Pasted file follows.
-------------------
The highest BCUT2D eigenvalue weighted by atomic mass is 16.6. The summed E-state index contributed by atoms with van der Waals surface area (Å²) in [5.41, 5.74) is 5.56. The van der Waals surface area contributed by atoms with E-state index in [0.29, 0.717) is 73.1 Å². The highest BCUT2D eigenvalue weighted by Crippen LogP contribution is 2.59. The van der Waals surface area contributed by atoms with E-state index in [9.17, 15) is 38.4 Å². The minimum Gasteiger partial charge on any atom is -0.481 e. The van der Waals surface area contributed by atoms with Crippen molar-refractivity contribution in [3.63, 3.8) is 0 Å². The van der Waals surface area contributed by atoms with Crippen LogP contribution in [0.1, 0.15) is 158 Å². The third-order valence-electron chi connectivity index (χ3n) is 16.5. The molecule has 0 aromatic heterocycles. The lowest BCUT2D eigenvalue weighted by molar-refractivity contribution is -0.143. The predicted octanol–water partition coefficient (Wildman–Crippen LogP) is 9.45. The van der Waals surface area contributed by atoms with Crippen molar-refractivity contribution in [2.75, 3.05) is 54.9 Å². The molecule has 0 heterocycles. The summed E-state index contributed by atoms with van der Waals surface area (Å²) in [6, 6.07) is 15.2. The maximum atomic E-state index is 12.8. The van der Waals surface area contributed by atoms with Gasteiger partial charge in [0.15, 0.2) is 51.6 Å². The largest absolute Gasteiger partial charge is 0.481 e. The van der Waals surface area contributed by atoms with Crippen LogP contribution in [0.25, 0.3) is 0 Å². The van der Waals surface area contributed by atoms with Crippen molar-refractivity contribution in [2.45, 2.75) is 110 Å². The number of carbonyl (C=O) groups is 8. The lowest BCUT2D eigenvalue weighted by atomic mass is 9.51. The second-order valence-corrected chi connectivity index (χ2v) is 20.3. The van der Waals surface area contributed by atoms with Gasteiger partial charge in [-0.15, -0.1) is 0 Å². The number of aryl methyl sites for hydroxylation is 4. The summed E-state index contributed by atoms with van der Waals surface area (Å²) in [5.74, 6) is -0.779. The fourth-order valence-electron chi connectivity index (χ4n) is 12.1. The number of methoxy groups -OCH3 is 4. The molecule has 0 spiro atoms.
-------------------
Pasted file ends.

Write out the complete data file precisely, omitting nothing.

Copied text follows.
The highest BCUT2D eigenvalue weighted by atomic mass is 16.6. The summed E-state index contributed by atoms with van der Waals surface area (Å²) in [5.41, 5.74) is 5.56. The van der Waals surface area contributed by atoms with E-state index in [0.29, 0.717) is 73.1 Å². The highest BCUT2D eigenvalue weighted by Crippen LogP contribution is 2.59. The van der Waals surface area contributed by atoms with E-state index in [9.17, 15) is 38.4 Å². The minimum Gasteiger partial charge on any atom is -0.481 e. The van der Waals surface area contributed by atoms with Crippen molar-refractivity contribution in [3.63, 3.8) is 0 Å². The van der Waals surface area contributed by atoms with Crippen LogP contribution in [0.1, 0.15) is 158 Å². The third-order valence-electron chi connectivity index (χ3n) is 16.5. The molecule has 0 aromatic heterocycles. The lowest BCUT2D eigenvalue weighted by molar-refractivity contribution is -0.143. The predicted octanol–water partition coefficient (Wildman–Crippen LogP) is 9.45. The van der Waals surface area contributed by atoms with Crippen molar-refractivity contribution in [2.75, 3.05) is 54.9 Å². The molecule has 0 heterocycles. The summed E-state index contributed by atoms with van der Waals surface area (Å²) in [6, 6.07) is 15.2. The maximum atomic E-state index is 12.8. The van der Waals surface area contributed by atoms with Gasteiger partial charge in [0.15, 0.2) is 51.6 Å². The largest absolute Gasteiger partial charge is 0.481 e. The van der Waals surface area contributed by atoms with Crippen LogP contribution in [0.25, 0.3) is 0 Å². The van der Waals surface area contributed by atoms with Crippen molar-refractivity contribution in [2.45, 2.75) is 110 Å². The number of carbonyl (C=O) groups is 8. The lowest BCUT2D eigenvalue weighted by atomic mass is 9.51. The second-order valence-corrected chi connectivity index (χ2v) is 20.3. The van der Waals surface area contributed by atoms with Gasteiger partial charge in [-0.15, -0.1) is 0 Å². The number of aryl methyl sites for hydroxylation is 4. The summed E-state index contributed by atoms with van der Waals surface area (Å²) in [5.74, 6) is -0.779. The fourth-order valence-electron chi connectivity index (χ4n) is 12.1. The number of methoxy groups -OCH3 is 4. The molecule has 0 spiro atoms.